Try googling “plays about cars.” You might come up short.
I once saw a production of The Comedy of Errors that had a real-life ambulance driving around onstage. Did the play call for an ambulance? No. Did said ambulance illuminate the complexities of Shakespeare’s text in any significant way? Not really.
But was it awesome? ABSOLUTELY.
For too long, we’ve settled for a theatrical landscape almost entirely lacking in automobiles. With a few simple tweaks to these classic plays, I think we can finally turn this around.
1. A Streetcar Named Desiree
In Tennessee Williams’ 1947 original, our focus is on Blanche DuBois, her sister Stella, and Stella’s husband Stanley. But you know who we never get to meet?
The streetcar itself.
Easy fix: just add one letter to the title and BOOM. Lights up on Desiree, a wise but lonely streetcar on the outskirts of New Orleans who meets down-on-her-luck Blanche at the top of the play. They forge a beautiful friendship.
After the climactic scene — the one where Stanley usually yells “STEELLLLLLLLAAAAAAA!” but in this version will yell something really funny about how hard it is to find a good pre-owned car these days — when Blanche is brought to her absolute lowest point, she’ll remember Desiree, the kindest streetcar she’s ever known, and find the strength to leave behind the ghosts of her past for good:
“I have always depended on the kindness of streetcars. Especially Desiree. She was a real gem.”
— Blanche DuBois
2. Oedipus Wrecks
In Oedipus Rex, written by Sophocles in 429BC, we learn that our protagonist, Oedipus, killed a bunch of travelers after their carriage bumped into his at a crossroads. But, as Oedipus discovers later, it turns out that one of the guys he killed was actually his dad.
Personally, I lost a lot of sympathy for the guy at this point. Sure, it’s easy to overreact when dealing with bad drivers, but is murder ever the best response? I would argue no.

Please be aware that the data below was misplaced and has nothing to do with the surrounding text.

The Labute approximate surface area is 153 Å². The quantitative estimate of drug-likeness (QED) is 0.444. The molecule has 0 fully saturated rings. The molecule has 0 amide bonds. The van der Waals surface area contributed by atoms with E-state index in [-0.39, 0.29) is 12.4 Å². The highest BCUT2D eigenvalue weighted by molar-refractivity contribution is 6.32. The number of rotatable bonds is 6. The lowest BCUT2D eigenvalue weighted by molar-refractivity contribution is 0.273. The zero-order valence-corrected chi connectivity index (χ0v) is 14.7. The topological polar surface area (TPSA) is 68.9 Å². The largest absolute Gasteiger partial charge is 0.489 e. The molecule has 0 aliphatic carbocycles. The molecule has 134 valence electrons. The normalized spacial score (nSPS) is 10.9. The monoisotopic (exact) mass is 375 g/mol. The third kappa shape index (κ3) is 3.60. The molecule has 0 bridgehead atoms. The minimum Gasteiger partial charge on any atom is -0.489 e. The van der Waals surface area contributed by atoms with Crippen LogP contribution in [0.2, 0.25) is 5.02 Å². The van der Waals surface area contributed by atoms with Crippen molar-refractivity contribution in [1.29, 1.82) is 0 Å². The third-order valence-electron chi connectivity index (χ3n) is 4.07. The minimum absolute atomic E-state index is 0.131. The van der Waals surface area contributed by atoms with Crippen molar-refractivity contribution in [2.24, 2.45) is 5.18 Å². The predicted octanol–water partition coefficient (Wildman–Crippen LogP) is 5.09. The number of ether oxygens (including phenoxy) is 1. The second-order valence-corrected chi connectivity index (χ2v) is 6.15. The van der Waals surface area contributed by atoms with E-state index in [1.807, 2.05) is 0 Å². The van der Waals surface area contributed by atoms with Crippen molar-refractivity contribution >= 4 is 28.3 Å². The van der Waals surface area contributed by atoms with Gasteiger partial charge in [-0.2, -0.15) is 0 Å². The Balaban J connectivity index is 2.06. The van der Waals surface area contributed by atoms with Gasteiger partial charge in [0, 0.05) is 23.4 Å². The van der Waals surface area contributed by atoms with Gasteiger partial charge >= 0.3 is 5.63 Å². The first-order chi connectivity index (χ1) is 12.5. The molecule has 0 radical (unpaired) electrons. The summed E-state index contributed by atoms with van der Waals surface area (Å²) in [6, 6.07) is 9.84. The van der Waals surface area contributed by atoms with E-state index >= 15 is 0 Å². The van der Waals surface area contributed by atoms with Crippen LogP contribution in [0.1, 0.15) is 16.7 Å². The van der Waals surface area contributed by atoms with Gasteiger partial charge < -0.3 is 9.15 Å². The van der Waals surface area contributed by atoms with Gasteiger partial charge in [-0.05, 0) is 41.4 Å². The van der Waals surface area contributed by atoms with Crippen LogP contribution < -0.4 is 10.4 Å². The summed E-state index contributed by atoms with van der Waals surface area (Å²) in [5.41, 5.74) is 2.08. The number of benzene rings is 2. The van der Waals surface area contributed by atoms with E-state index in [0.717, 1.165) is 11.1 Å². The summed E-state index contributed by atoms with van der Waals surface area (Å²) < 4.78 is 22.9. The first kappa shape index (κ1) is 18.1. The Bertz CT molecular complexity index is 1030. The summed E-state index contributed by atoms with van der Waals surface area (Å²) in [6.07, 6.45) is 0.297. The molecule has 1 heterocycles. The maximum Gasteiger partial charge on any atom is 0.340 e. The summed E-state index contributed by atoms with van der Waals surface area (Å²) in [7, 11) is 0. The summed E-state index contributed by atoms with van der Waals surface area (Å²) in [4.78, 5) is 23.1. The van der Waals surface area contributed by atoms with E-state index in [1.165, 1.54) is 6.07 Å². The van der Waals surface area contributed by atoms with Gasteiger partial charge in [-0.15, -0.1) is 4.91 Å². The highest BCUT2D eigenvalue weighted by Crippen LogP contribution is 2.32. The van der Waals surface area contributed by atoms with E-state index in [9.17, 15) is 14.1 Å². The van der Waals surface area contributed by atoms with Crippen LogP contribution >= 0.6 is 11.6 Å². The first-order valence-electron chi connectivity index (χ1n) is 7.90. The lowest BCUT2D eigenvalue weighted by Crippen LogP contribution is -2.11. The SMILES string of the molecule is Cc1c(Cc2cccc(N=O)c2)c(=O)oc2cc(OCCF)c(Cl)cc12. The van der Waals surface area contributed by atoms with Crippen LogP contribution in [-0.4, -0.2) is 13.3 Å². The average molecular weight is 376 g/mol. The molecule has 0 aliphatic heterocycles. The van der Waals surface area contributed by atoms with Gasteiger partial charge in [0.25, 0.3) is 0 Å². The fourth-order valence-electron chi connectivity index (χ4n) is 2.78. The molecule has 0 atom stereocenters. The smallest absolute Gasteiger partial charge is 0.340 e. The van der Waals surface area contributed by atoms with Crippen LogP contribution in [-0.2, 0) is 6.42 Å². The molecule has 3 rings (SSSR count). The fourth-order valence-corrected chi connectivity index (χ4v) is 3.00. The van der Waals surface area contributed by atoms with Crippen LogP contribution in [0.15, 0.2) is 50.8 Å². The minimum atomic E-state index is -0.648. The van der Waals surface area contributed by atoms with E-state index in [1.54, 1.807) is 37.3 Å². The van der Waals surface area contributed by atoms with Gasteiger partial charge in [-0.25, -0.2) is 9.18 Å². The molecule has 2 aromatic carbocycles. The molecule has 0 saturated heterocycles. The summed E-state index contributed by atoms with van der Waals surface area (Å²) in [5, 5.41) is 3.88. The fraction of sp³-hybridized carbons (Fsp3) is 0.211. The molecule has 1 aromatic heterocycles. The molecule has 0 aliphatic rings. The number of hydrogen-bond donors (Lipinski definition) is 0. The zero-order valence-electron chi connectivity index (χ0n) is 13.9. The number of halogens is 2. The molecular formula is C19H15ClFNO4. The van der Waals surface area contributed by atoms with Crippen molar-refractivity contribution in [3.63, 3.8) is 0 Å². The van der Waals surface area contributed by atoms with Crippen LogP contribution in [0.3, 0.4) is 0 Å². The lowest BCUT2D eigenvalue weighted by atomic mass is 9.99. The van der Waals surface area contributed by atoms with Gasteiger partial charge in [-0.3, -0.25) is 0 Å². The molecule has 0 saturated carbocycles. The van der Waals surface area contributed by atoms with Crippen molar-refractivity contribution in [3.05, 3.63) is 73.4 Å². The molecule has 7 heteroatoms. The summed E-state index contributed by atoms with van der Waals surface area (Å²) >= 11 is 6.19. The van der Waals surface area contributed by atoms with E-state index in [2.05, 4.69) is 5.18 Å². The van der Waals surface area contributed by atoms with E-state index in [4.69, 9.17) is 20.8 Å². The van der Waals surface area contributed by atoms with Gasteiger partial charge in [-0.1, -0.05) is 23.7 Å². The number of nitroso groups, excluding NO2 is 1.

But what if, instead of getting road rage, Oedipus gets a text from his mom, it distracts him, and he hits the other car by accident? We get a scene where he heroically tries to pull his dad (who he still doesn’t know is his dad, mind you) out of the burning wreckage, only to have the engine explode at the last second.
Now that’s drama.
3. Death of a Used Car Salesman
Thousands of years after Sophocles, Arthur Miller reinvented the genre of tragedy by shifting the focus from royalty to everyday folks like you and me.
Still, just like Oedipus before him, Willy Loman can be a pretty unlikable tragic hero. He cheats on his wife, is pretty awful to his sons — but most importantly, we never even find out what kind of a salesman he is.
Plus, we know he’s gonna die from the title, but we never get to see the guy go. We just find out he got in a car crash after the fact. So anticlimactic.
Solution: we move the car crash onstage and make him a used car salesman to add a layer of extra double tragic irony.
Even better: it’s the same explosion scene from Oedipus, but seen from the other perspective. WILLY LOMAN WAS OEDIPUS’ DAD THE WHOLE TIME. Theatre history comes full circle. Dramaturgs everywhere cry tears of joy. And it’s all. thanks. to. cars.